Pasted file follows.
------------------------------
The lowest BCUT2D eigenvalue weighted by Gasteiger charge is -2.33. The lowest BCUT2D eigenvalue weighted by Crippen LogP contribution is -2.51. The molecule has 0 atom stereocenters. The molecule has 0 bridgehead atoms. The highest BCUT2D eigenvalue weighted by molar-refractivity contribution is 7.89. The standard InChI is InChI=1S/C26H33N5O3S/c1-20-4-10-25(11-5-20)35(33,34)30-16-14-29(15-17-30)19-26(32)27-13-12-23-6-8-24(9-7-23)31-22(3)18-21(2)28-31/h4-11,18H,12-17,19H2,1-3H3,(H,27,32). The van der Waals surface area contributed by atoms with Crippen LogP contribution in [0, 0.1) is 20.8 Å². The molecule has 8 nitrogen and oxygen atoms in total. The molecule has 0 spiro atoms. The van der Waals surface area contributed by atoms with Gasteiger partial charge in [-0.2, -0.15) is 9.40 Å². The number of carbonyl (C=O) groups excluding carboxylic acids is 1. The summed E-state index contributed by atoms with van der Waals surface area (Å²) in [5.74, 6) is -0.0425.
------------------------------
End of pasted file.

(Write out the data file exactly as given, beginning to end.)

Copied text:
The lowest BCUT2D eigenvalue weighted by Gasteiger charge is -2.33. The lowest BCUT2D eigenvalue weighted by Crippen LogP contribution is -2.51. The molecule has 0 atom stereocenters. The molecule has 0 bridgehead atoms. The highest BCUT2D eigenvalue weighted by molar-refractivity contribution is 7.89. The standard InChI is InChI=1S/C26H33N5O3S/c1-20-4-10-25(11-5-20)35(33,34)30-16-14-29(15-17-30)19-26(32)27-13-12-23-6-8-24(9-7-23)31-22(3)18-21(2)28-31/h4-11,18H,12-17,19H2,1-3H3,(H,27,32). The van der Waals surface area contributed by atoms with Crippen LogP contribution in [0, 0.1) is 20.8 Å². The molecule has 8 nitrogen and oxygen atoms in total. The molecule has 0 spiro atoms. The van der Waals surface area contributed by atoms with Gasteiger partial charge in [-0.2, -0.15) is 9.40 Å². The number of carbonyl (C=O) groups excluding carboxylic acids is 1. The summed E-state index contributed by atoms with van der Waals surface area (Å²) in [5.74, 6) is -0.0425.